Tuesday, April 25, 2017


One question parents often ask when their children begin their journey to a spectacular smile is whether it will be necessary to extract teeth. Our goal is to minimize the need to extract teeth, but it is worthwhile to understand the role of extraction in orthodontic treatment.

Dr. Gellerman, the orthodontist, is trained to look at the patient’s entire face and head, including the jaw, cheeks and chin. How do all of the parts of the face fit together? Are the proportions correct, both in terms of function and appearance? Just as every person is different, every person’s teeth, jaws and facial structures are unique. A careful examination by a skilled orthodontist like Dr. Gellerman will evaluate issues including crowding, tongue placement and the position of other facial structures.

Today, orthodontists are able to minimize teeth extraction because of the improvements to orthodontic technology.

For children under the age of 13, palate expansion, sometimes referred to as Rapid Palatal Expansion, is used to gain more space on the upper jaw and avoid having to extract teeth. The appliance gently widens the roof of the mouth, and treatment can take a few weeks or months.

The most common reason for extraction is known as “crowding.” Each person’s jaw has only so much space, and when there’s not enough room, teeth respond by moving out of alignment, overlapping or sticking out at awkward angles. Think of this like putting too much furniture into a small room: you can push furniture in, but no matter how strong the movers are, you won’t be able to open drawers if they are up against the bed! By removing teeth on a crowded jaw, the patient’s teeth have sufficient space to line up to create a straight and smooth surface.

If you have questions about whether or not your child’s teeth need to be extracted before orthodontic treatment can begin, call our office at 631-427-8444.

Tuesday, April 11, 2017


Did you know that children suffer from sleep apnea in the same way that adults do? Some children who have problems concentrating or staying focused in school are actually having trouble getting a good night’s sleep. Sleep apnea, when someone cannot breathe for a short period of time during sleep or snores heavily, is caused when certain structures in the mouth and throat block the airway necessary for regular breathing. Sometimes this happens because the muscles located in the back of the throat relax during sleep, and other times the position of the jaw itself pushes the soft tissue and muscles of the throat onto the airway.
There are ways to treat sleep apnea without the use of a breathing mask. 
Start with determining what is causing the sleep apnea. The use of a 3-D imaging study is very useful in examining patients to determine the cause of sleep apnea. We are able to tell what structures are blocking the airways, and this plays a key role in selecting the most effective treatment. The 3-D- imaging is also helpful to monitor the changes that occur over time, another means of evaluating the efficacy of the treatment.
A sleep study gives the ENT (ear, nose and throat doctor) an opportunity to determine whether or not you have sleep apnea, and start investigating treatments. Non-surgical appliances can be used to improve symptoms of sleep apnea through expanding the upper jaw and/or re-positioning the lower jaw forward and allowing airways to expand.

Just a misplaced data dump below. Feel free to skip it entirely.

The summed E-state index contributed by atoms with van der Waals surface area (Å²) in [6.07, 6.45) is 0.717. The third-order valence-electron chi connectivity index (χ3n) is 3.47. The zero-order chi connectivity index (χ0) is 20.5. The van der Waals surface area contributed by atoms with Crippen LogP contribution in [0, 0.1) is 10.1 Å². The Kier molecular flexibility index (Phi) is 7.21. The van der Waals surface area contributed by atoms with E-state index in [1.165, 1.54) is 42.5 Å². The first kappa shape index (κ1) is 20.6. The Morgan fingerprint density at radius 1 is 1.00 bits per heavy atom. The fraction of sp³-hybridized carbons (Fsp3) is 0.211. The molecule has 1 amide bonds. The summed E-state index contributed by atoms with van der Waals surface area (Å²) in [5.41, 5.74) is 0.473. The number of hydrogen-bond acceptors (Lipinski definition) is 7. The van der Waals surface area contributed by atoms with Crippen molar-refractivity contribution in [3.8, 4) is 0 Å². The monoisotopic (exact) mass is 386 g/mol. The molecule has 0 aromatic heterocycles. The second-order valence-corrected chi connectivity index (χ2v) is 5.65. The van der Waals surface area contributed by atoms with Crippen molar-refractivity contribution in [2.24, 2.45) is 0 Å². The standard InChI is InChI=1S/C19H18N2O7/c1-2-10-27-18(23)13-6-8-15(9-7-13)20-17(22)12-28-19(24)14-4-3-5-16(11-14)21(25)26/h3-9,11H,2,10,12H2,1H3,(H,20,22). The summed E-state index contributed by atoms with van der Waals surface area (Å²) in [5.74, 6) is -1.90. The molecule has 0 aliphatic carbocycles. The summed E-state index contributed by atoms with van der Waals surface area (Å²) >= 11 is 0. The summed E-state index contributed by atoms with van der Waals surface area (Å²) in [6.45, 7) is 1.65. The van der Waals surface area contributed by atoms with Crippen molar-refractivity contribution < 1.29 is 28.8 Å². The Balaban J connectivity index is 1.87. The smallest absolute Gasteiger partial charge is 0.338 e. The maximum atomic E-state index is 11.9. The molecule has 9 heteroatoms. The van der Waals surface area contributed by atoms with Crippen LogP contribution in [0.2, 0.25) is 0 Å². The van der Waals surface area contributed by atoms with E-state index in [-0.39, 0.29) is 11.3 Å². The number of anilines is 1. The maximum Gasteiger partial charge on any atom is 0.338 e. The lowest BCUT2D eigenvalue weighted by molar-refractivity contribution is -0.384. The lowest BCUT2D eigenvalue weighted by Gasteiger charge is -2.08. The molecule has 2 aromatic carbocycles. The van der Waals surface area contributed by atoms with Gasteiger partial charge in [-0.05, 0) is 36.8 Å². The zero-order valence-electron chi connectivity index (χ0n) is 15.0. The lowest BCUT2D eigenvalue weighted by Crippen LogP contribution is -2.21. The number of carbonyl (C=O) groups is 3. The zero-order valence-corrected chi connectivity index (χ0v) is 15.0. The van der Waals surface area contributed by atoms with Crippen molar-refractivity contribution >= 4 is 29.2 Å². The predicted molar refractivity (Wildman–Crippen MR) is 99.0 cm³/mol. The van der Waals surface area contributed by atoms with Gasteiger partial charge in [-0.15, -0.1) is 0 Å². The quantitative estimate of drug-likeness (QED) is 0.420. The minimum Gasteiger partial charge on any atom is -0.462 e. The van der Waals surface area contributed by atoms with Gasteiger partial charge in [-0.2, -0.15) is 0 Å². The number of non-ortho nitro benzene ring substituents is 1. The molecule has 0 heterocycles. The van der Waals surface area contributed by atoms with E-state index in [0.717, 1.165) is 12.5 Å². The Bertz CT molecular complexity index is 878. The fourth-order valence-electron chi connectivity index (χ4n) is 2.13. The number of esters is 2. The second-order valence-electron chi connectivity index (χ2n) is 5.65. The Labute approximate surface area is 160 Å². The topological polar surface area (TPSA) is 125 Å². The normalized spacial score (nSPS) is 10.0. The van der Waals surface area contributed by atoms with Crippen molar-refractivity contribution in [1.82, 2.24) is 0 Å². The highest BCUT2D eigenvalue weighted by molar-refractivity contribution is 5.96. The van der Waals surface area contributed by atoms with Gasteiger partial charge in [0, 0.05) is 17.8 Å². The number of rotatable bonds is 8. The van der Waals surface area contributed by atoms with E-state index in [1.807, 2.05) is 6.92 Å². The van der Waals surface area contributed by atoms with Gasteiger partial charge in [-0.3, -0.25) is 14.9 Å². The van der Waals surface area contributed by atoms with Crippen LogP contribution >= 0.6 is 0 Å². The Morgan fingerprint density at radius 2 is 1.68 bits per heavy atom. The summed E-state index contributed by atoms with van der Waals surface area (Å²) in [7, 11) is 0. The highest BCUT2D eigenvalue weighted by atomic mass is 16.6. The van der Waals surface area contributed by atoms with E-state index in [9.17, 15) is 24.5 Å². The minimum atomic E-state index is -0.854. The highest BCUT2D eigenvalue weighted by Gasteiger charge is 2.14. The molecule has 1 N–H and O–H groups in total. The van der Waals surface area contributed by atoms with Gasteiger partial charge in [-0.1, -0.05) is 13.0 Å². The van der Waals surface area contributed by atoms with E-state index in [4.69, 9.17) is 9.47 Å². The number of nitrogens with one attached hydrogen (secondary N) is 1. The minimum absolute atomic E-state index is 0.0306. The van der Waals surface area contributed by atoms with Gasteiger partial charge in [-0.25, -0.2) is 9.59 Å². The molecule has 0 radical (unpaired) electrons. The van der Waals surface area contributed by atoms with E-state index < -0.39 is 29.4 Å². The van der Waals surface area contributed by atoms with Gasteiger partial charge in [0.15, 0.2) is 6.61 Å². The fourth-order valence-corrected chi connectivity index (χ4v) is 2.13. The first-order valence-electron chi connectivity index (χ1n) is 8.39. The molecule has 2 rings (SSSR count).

Treating children is very different than treating adults because oral structures are still growing and changing. In some cases, tonsils and adenoids may be inflamed, causing a sleep apnea condition. In the past, tonsils and adenoids were routinely removed, but today we know that they are an important part of the lymphatic system and are only removed if they become a problem.  
Concerned about your child? Call our office at 631-427-8444.

Tuesday, April 4, 2017


A convenient location is important, but that’s just a small part of what to consider when deciding where to go for orthodontic treatment. 

Start by asking if the orthodontist is an American Board Certified Orthodontist.  Orthodontists who become Board Certified undertake a rigorous and voluntary examination process with The American Board of Orthodontics (ABO).  It’s not an easy credential to obtain and demonstrates a commitment to remaining at the forefront of proficiency and excellence.

Dr. Gellerman has always been a Board Certified orthodontist, and has continued to be certified as part of her commitment to maintaining the highest level of professional excellence.  The recertification program required her to present clinical examinations of difficult cases. Dr. Gellerman selected the most challenging cases to convey the quality of care and technical expertise provided to patients.  Her presentations were made before a panel of nationally-known peers in orthodontics who hold the highest standards for patient treatment and care. Her presentations were very well received, and members of the panel were very interested how her patients were treated.
Orthodontics is a highly specialized area that is always changing, and requires keeping up with new medical science and treatments. To ensure that you or your family member is getting the best possible orthodontic treatment, choose an orthodontist who de
monstrates their commitment to patient care by making ongoing education and certification a priority.

At Gellerman Orthodontics, we pursue excellence in patient treatment and care every day, and we are proud of this commitment to our patients and colleagues.